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​April 29, 1999

(DALLAS) Five Central African colleges and universities got their first taste of English composition this morning, with a Texas twist. The LeCroy Center delivered the first of seven interactive sessions on English 1301, A Writer’s Exchange, to students in; Nairobi, Kenya; Addis Ababa, Ethiopia; Cape Coast, Ghana; Harare, Zimbabwe; and Kumasi, Ghana, from the confines of its Texas telecommunications’ studio — all via the latest in educational telecommunications, distance learning.

The college course includes more than 20 videotaped lessons along with 7 supplemental interactive live broadcasts from Dallas. Students will receive 3 college credit hours from their respective colleges in Africa. The second installment of the international broadcast will be delivered on Friday, April 30, 1999, starting at 6:45 A.M.

The initial requests to provide this English composition telecourse to the colleges and universities of the African Virtual University (AVU) has been less than six months in the making. The project started like many others, with a simple phone call requesting courses be designed and delivered to students — on the other side of the world — with the local faculty consultant never setting foot on a plane. Out of that request grew many questions; delivery methods, teaching methods, satellites, downlinks, phone links, and the like. According to Pamela Quinn Assistant Chancellor for the LeCroy Center, “This was history in the making, and we’re doing more than just talking, we’re making it happen”. World Bank, headquartered in Washington, DC, funded this new and innovative project with the LeCroy Center and AVU.

The 7 live broadcasts are delivered live via satellite from Dallas, with several hops along the way, into the classrooms for the students. Dr. Suzanne Gitonga of North Lake College will provide instructional assistance from Studio C at the LeCroy Center. The English-speaking students and Gitonga will communicate live with a 2-way audio and one-way video system—the students can see and hear her at all times. Gitonga will talk with the students via telephone, computer e-mail and faxes. This new and interactive format requires that Gitonga serve as a faculty consultant or facilitator working along with the on-site instructors in Africa.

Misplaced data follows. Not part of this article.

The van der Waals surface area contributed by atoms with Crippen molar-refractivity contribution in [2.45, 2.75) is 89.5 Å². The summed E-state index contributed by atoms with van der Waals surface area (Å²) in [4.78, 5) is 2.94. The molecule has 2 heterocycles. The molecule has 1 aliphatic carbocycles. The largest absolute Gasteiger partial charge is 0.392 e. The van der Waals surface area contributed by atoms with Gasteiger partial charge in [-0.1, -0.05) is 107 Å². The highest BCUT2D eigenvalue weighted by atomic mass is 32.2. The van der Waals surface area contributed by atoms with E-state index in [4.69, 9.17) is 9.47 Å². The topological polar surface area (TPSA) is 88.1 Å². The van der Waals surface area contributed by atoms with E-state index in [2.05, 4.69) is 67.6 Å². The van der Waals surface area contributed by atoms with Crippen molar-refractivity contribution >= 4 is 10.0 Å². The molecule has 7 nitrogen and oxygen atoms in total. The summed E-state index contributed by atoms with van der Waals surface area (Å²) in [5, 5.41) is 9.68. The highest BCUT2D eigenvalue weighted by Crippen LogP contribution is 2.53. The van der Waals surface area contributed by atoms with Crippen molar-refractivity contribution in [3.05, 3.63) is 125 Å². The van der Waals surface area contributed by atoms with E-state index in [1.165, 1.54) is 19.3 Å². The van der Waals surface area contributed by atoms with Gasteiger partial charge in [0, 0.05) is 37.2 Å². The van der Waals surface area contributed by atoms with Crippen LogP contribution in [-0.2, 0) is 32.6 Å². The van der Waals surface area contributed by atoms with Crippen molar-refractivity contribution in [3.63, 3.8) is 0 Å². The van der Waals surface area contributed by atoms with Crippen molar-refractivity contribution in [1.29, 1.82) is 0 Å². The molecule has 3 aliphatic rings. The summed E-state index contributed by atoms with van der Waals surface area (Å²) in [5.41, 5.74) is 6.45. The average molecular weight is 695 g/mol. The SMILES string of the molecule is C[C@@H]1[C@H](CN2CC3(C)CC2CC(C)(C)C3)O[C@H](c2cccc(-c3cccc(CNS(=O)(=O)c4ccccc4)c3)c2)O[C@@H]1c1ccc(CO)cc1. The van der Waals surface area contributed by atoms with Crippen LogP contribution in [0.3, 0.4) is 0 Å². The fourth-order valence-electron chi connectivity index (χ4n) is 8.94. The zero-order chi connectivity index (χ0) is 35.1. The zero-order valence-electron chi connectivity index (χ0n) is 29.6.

“The first class went very smoothly”, according to Gitonga. The class was broadcast Friday morning at 6:45 and delivered to the classrooms in Central Africa about 1:00 in the afternoon. Gitonga, who has studied at the University of Nairobi in Kenya and taught composition classes there, says “I was very supportive of this new enterprise and jumped on the opportunity to be a part of bringing this new technology to what I consider my adopted home”. Gitonga who is married to a Kenyan, lives in the Dallas area and plans to visit Kenya this summer.

The AVU is a first-of-its kind interactive telecommunications network established to serve countries of Sub-Saharan Africa. Their mission is to support programs with the resources of a global “virtual university” by educating and training world-class scientists, technicians, engineers, business managers, health care providers, and other professionals.

The LeCroy Center is an industry leader in producing and delivering distance education, telecourse and internet-based courses, to more than 1500 colleges and universities worldwide. What began as an effort to meet the needs of its changing community has evolved into a high-tech, “virtual” educational training center of the future-making traditional educational training a thing of the past.